I am planning to travel through Latin America from the beginning of November onward. My first destination would be Buenos Aires. However, it seems most airlines need you to get a return flight so as to prove you will be staying no more than your visa allows you too. This is inconvenient as I will probably continue my travels by bus. Would a bus ticket suffice to show I will leave Argentina within 3 months? Is it possible to buy a one-way ticket and not run into problems travelling there?
In general, from all my travels, it has been very inconsistent. It varies from airline to airline and country to country. I don’t have an answer to your question, but have some alternative solutions.
Though your inquiry about a bus ticket is something I haven't investigated as it is not always easy to get a bus ticket over the internet in many countries. If you go that route specifically for BA, you could also do a ferry ticket to Uruguay. That I have gotten emailed before.
If one wanted to be safe and did not have set travel plans, typically, it was that one buys the expensive refundable airline ticket for onward or return travel - then goes to get a refund. There is a new service that was recently introduced which will let you "rent" a ticket for a small fee for 48 hours - FlyOnward. This may be another option for you.
After a bit of searching all I can say is it's conflicted. You can book a bus to be on the safe side, it lessens your chances of being refused but it's no guarantee either. As @user35350 mentioned, I remember I had to buy my bus tickets in Argentina as they were not available over the internet so keep that in mind.
I checked with the Argentine embassy and their answer was basically to check with the airline.
Il faut voir cela avec votre compagnie aérienne. C'est elle qui est suceptible de pas vous faire embarquer à l'aller si vous ne disposez pas de billet de retour sous moins de trois mois. Veuillez donc contacter votre compagnie aérienne.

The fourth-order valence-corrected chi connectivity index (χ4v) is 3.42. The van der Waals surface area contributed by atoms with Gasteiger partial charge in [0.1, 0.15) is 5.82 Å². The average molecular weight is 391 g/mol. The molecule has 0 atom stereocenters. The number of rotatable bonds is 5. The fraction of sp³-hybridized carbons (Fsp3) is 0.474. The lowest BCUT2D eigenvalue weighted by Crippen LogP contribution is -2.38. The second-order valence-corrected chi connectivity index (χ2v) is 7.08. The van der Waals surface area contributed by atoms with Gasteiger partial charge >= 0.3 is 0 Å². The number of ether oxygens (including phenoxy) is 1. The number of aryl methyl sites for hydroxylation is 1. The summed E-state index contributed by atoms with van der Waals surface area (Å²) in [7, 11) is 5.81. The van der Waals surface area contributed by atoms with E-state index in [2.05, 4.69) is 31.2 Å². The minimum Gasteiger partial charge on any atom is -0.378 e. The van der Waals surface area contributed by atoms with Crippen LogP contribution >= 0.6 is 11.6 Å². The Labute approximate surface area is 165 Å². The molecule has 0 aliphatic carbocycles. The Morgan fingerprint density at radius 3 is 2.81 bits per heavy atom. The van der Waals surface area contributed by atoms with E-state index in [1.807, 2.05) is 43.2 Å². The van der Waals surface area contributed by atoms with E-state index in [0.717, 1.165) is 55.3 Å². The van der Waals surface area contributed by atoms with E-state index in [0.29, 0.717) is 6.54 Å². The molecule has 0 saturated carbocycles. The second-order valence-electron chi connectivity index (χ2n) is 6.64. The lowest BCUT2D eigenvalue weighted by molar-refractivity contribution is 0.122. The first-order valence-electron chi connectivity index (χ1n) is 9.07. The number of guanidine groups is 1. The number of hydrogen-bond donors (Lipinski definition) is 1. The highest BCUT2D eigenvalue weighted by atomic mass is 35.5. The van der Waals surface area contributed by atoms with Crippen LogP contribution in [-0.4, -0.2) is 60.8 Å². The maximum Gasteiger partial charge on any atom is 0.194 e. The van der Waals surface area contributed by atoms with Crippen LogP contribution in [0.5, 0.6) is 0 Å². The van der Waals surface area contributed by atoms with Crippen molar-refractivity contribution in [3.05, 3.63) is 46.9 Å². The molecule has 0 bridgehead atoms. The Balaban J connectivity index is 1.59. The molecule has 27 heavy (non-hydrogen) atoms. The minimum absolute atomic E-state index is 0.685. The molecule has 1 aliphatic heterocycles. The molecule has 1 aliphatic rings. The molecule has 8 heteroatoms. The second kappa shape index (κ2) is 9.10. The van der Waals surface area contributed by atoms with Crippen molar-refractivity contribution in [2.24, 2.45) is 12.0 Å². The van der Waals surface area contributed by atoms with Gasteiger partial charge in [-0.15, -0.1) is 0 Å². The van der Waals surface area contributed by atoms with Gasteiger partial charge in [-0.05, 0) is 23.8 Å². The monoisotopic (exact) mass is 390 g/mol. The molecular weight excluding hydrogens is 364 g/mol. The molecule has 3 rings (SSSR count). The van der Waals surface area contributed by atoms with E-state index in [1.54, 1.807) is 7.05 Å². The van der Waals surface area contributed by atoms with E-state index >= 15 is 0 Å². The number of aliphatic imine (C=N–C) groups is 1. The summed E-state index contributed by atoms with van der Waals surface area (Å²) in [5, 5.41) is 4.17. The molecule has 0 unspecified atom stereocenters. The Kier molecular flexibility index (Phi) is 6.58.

If you are asked at the entry point, you have to prove that you will be leaving the country in a true date. A ticket containing a date of departure could be a proof of that. Note hat the decision to allow entrance into a country -even if the traveler has a duly issued visa- is taken by the immigration officer at the border, as wherever in the word.
You'll have to contact Argentinian authorities as this is a customs issue. We just make sure you have the correct documentation but the local authorities make the decisions.
This need to be confirmed by the Argentinian consulate of your country of residence.
All airlines require proof of onward/return travel, visitors not holding return/onward tickets could be refused. A bus ticket is not considered onward/return travel
As long as the names match exactly on the passport, flight and bus ticket, it counts as sufficient proof of onward travel
US, Canadian and French governmental travel advisories don't mention anything about exit requirements for Argentina. The UK has a note that some airlines have refused to board passengers without proof of onward travel, but they don't specify which kind.
Proof of onward travel
You may need to provide proof of onward travel in the form of a return ticket. You should make all flight reservations before departing for Argentina. Airlines have sometimes refused to board passengers travelling to Argentina without proof of onward travel.
Most info regarding this on blogs mentioned people had no problem travelling without a proof of onward travel, however I don't know how reliable they are as they were from 2008-2010 so I'm only mentioning them.